Textile Ducting vs Traditional Metal Ducting

Air pockets on fabric duct diffusers

Textile ducting is best thought of as a diffuser that brings the supply air into the room before discharging it in a suitable air pattern. It works alongside rigid ducting, replacing only the ducts and diffusers in the room. Meanwhile, transporting the air from a source (such as an air handling unit) to the room is typically done using standard steel ductwork.

What are the advantages of using fabric diffusers instead of rigid ducts and diffusers?  

Some of the main advantages of using textile ducting over traditional metal ducting are its efficiency, cost-effectiveness, sustainability and versatility.

Efficient ventilation with textile ducting

Textile ducting can be an efficient alternative to traditional metal ducting. Since it is flexible and always designed specifically for each application, it can be used to maximise efficiency in the system. Most rigid ducts rely on a limited number of diffusers dotted around a room to provide all the required airflow, whereas with fabric ducts the entire area of the duct can have microperforations, laser-cut perforations or nozzles to diffuse the air anywhere in the space. The air can be directed exactly where it is needed to achieve the level of air movement, heating or cooling required by the project. What’s more, with textile ducting there is no need to balance the system – the size and position of the diffusers on the fabric duct is selected and calculated based on the air flow rate and supply air parameters.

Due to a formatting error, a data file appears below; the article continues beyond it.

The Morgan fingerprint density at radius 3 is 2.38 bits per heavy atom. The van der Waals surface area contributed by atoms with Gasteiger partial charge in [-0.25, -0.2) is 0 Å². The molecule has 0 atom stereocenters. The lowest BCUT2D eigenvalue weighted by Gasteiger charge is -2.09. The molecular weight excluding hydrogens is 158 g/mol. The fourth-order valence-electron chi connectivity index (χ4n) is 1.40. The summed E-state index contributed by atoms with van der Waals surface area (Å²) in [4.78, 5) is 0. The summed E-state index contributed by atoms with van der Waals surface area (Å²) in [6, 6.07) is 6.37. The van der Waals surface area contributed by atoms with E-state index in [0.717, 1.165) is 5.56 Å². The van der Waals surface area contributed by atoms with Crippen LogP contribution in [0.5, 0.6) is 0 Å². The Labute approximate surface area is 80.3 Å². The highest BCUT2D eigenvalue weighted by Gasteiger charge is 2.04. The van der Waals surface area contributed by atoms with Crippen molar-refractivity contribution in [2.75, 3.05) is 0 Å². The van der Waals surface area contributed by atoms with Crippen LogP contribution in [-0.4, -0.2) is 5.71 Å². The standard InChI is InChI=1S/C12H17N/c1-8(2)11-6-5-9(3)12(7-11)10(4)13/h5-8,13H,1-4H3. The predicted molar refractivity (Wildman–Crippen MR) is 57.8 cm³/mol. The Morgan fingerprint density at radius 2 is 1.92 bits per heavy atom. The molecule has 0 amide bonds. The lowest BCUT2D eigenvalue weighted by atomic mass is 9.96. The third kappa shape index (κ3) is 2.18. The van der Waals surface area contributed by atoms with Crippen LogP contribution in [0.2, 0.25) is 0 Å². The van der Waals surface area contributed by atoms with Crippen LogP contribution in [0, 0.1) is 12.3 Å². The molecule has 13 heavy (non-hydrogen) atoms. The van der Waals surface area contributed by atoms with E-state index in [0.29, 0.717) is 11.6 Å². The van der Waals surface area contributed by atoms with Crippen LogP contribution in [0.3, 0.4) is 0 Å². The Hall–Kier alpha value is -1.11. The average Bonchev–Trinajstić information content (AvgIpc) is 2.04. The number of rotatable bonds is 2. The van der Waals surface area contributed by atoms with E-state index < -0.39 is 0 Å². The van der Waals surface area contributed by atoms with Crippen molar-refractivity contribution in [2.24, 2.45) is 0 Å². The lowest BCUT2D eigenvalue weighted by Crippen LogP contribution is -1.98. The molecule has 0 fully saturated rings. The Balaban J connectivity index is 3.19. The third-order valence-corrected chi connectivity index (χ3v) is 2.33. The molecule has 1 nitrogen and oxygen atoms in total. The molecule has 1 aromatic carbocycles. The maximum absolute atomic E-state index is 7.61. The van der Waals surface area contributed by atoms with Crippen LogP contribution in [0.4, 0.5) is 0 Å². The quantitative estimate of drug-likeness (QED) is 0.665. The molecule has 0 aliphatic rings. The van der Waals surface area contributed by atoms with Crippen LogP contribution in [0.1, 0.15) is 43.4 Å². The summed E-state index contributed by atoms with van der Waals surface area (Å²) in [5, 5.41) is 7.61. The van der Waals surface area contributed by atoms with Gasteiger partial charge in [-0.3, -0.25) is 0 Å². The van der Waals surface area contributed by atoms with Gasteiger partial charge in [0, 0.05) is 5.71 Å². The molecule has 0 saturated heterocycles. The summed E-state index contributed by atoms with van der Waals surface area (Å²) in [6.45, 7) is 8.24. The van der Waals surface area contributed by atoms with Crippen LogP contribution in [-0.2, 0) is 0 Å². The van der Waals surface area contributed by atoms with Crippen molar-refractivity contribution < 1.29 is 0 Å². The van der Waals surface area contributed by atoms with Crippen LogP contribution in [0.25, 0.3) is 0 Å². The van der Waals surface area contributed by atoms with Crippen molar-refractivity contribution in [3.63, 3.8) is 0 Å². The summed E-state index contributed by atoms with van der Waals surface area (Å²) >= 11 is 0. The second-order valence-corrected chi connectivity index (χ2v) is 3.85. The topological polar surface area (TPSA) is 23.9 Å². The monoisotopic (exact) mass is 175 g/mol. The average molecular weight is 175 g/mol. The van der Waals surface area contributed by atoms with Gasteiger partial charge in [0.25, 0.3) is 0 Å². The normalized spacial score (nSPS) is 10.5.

The textile ducting alternative is often significantly cheaper than the equivalent metal ducting. There are three main reasons for this:
1) the fabric material itself is typically cheaper than other options such as galvanised steel; and 2) a fabric duct uses less material overall because the exact amount of fabric is calculated and cut for the design, and 3) the textile ducting installation requires less secondary steelwork due to the much lower weight of the ducts themselves.


Textile ducts are an excellent choice when it comes to enhancing the green credentials of a project. Each fabric duct requires a lot less polyester material than the steel it would need for an equivalent rigid duct. As a result, the embodied carbon content is also much lower – 1 m² of sheet steel contains 18.6 times more embodied carbon than 1 m² of polyester material used for textile ducting. Prihoda fabric ducting is also available in recycled material, which is identical to the classic material; the only difference is that it is made from post-consumer recycled water bottles.


One of the biggest advantages of using textile ducting over traditional rigid ducts is its inherent versatility. Fabric ducting can be made in a range of shapes and there are no stock parts – everything is designed especially for the task at hand, which means that any challenging requirements can be ironed out at the design stage. Installing in tight spaces, underfloor ventilation, displacement cooling and many other options are easily achievable with fabric ducting. Textile ducting’s lower weight also means that it needs less mounting material than rigid ducting, making installation easier and more versatile. There are multiple mounting options to suit almost any type of ceiling or roof.

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